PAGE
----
Everything is asynchronous

Asynchronous APIs

In one of the previous posts I stated that all processing that occurs as a result of a user interaction should be delegated to background processing so that the user interface is always responsive and smooth. In ordfuturismoer to keep it (even) simpler, one might say that all classes in an application which deal with data or business logic should only expose asynchronous methods. To be more specific, we can start by categorizing classes and components in an application. Some classes are user controls, like buttons, comboboxes or other more complex collections of user-facing components. All the other classes are somehow related with the actual domain of the application, from data model classes to business logic components that deal with business processes. So, if we want to be strict, we can say that all user-interface classes which call into business classes should do so via an asynchronous call that delegates the work to another thread. In the other direction, from background workers to user interface, the UI frameworks typically require all calls to be directed to the thread owning the user interface components (there might be multiple), so our rule is already enforced. One of the issues with this approach is that it leads to too much/unwanted parallelism. When business objects start calling other business objects, every call turns into a new thread. The asynchronous calls should be enforced only when coming from a user interface component.

With thread-based APIs, this is difficult to achieve. Whenever you design a business object with a method A that can potentially take a very long time, you delegate the work to a background thread. This is appropriate if the caller is the UI, but what if the caller is another business oject? It might be a better choice to run the lengthy method in the same thread as the caller. The solution to this problem, as usual in software engineering, comes via a layer of abstraction. The thread is the low level way of doign parallel computation, the task hides the details of the thread. You can start thousands of tasks, but the “runtime” (language library or virtual machine) will only execute a reasonable number of tasks in parallel, where reasonable depends on several factors including the number of real available cpu cores. Many languages provide some task based abstraction: C++ 11, C#, Javascript and Java as well (JDK8).

While tasks were becoming the trend in parallel programming, I was designing an API which would be used in a mostly asynchronous way. So I asked myself whether I should simply shape the API to return Tasks insted of plain simple results. Back then I chose to offer both task-based as well as non-task based (synchronous) APIs. That meant an API like this:

public class A {
int FindSomeValue(int someKey);
Task BeginFindSomeValue(int someKey);

Normally you would not clutter an API with utility functions. If the user of the API can easily achieve the desired behavior with the existing API, don’t add anything. The smaller the API, the more understandable, the more usable, the more productive. So why would we want to expose both synchronous and asynchronous APIs? After all, it’s easy to turn a call into an asynchronous call in .net:

int someValue = await Task<int>.Run(()=>FindSomeValue(someKey));
int someOtherValue = someValue+1;

The previous lines do a lot of things: start the FindSomeValue function in another thread (to simplify a little), return control to the caller and set up an event so that when the result of the asynchronous call is available (the someValue result), it can continue the computation and finally perform someValue+1. So, although not entirely trivial, it’s at least possible with little code to turn synchronous into asynchronous. Why did I put two versions in the API then? The reason is that I wanted to handle the scheduling myself. The BeginFindSomeValue would use a combination of resources that performed suboptimally when loaded with too many parallel workloads. .Net would allow to specify a custom¬†scheduler, but asking a user of an API to chew all the custom scheduling way of calling threads would be too much work put on the user, and ultimately would mean exposing implementation details of the API. This is the most practical reason to expose both an asynchronous and a synchronous API: custom scheduling. Doing the scheduling internally allows the API implementor to choose how much parallelism to allow for optimal performance. For example, a database might have different scaling characteristics than a simple file storage on disk. .Net schedulers essentially schedule work for the CPU to perform, but in modern computation architectures there’s much more than CPUs: GPUs, remote computing servers, remote data servers. The logic used to schedule tasks on CPUs does not necessarily work well on network bound operations or GPU bound operations. For example, loading the GPU with many more operations than available cores is rather normal. The ratio tasks/cores is much lower on CPUs due to the different architectures. The ratio on a network is again different. A gigabit link can “perform” many network calls per second, and in most circumstances will be limited by latency more than bandwidth. Combining CPU, GPU and network workloads thus require some custom scheduling to achieve the best peformance. In these scenarios, explicitly async APIs give the implementors the freedom to keep this advanced scheduling internal.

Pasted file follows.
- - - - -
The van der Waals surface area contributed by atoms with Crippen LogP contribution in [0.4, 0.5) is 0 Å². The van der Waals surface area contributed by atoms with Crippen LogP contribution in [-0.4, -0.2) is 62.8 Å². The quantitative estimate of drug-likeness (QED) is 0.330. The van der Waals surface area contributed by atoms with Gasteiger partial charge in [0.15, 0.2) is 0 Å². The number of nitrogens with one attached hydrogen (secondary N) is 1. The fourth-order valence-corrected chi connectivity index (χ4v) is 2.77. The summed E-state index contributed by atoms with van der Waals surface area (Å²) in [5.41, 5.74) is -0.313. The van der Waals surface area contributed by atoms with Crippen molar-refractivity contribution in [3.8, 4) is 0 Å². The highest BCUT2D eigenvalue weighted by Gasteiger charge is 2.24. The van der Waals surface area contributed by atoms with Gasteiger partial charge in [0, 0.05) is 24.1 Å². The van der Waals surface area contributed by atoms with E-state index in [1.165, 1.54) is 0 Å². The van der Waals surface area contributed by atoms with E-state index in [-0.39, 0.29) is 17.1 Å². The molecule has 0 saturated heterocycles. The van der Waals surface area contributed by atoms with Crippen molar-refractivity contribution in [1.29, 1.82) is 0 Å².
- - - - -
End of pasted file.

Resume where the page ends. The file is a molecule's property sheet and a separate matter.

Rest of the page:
In all other cases, which version should we expose, synchronous or async? Unless you or some team mates find the Task api difficult to understand, the synchronous version should be used, as the other one can easily be realized by using the Task factory methods in combination with synchronous APIs. Synchronous APIs are easier to read, and in case the parallelism is already achieved by other means (e.g. explicit thread creation), the asynchronous versions would be useless.